With the new year approaching, it’s a good time to consider new career strategies and hiring practices. For some input, we turned to Dick Bolles, author of What Color Is Your Parachute, the world’s most popular job search book. First published in 1970, the book encourages creative career management and self-promotion and the 2014 edition brings new statistics, job-field analyses, and advice on social media and search tactics.
Job search requires creativity
In the 40 years since the book debuted, technology and the Internet have transformed job search. Search engines and social sites have changed how people look for jobs while applicant tracking systems have changed how employers interact with candidates. Despite such change, Bolles says people still rely heavily on traditional resumes. These tend to summarize people’s past rather than giving a view to what they’d like in the future. Even with new technologies available to job seekers, looking for a job requires self-reflection more than anything else. “To effectively look for work, you need to answer questions about what skills you love the most, and where you would most love to use those skills,” explains Bolles.
He identifies another obstacle to successful online job searches, observing that opportunities are scattered. He advises that a successful job search requires a lot of rethinking. “Creativity doesn’t mean just getting creative when you’re looking,” he says. “It means being creative about everything you do in your unemployed or job search period: how you spend your time, how you create your resume or decide to approach employers. Creativity is not an end product. It should be the characteristic of everything you do.”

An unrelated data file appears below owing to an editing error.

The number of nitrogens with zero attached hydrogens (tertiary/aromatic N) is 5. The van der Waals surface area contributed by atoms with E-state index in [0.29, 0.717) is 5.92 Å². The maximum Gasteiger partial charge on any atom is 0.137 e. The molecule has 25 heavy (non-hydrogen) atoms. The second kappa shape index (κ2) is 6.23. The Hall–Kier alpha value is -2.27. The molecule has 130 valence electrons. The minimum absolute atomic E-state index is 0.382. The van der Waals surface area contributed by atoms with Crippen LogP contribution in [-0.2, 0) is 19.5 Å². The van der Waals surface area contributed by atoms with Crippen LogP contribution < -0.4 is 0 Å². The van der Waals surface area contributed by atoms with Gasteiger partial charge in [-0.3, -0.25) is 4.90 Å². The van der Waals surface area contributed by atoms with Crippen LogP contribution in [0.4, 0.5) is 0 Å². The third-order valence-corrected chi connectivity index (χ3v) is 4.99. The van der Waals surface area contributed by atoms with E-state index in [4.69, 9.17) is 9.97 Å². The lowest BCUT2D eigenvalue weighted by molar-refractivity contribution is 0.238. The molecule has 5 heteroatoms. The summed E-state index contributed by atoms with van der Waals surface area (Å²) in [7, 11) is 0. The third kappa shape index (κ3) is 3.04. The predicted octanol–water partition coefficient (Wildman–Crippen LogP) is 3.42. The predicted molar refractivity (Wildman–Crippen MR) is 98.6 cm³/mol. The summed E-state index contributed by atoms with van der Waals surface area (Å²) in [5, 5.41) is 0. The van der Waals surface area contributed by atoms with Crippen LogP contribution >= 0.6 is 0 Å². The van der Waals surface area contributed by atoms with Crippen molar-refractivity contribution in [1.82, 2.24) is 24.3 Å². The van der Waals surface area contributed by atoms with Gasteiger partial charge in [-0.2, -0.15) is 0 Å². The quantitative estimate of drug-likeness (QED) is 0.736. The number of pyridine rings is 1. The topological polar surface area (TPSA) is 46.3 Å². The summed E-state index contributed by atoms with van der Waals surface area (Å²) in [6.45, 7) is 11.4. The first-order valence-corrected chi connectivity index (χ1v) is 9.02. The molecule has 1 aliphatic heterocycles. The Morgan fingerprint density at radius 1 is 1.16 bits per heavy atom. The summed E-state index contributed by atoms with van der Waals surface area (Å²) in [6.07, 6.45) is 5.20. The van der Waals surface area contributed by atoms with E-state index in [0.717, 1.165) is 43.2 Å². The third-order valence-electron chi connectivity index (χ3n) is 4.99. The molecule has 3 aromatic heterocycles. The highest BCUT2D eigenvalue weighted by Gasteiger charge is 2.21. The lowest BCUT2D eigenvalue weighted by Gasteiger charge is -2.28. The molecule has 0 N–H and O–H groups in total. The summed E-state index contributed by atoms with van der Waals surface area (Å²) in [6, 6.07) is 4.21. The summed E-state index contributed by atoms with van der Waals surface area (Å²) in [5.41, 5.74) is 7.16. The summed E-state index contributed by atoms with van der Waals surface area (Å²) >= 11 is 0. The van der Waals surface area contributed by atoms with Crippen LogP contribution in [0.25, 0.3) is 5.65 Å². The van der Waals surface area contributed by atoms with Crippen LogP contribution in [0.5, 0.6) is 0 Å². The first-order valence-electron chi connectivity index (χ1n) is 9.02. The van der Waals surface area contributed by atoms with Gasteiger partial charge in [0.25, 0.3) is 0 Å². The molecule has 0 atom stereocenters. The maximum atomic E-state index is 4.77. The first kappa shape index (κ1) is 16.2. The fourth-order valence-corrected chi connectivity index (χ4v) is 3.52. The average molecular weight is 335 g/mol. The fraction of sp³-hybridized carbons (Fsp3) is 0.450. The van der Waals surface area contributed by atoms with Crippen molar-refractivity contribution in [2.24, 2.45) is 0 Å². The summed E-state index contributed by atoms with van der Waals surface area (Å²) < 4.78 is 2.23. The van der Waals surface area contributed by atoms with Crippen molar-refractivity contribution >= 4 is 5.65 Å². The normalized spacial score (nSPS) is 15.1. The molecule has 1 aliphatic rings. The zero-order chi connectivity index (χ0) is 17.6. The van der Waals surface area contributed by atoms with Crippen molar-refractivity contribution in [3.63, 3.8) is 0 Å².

Three tips for employers
For employers, Bolles believes there are three simple steps to take. “First, we should stop looking for ‘the perfect candidate.’ They exist but are so rare. Next, don’t say you’re looking for skills when you are really looking for experience. If you are genuinely looking for skills, say exactly which ones in your postings,” Bolles says. “And finally, be willing to train. Don’t assume that our educational system has turned out the men and women you want; you may have to continue their education. By being willing to train people who have the basic building blocks, you can find the candidate you want. That training belongs to you.”
Historically, January is a strong month for hiring, and for 2014, employers in all four U.S. regions surveyed report the most positive outlook since 2008. With this growth on the horizon, Bolles’ words carry a special significance. The new year presents a great opportunity to breathing new life into both job search and hiring, providing a catalyst for people to revitalize their careers and for employers to reinvigorate their recruiting.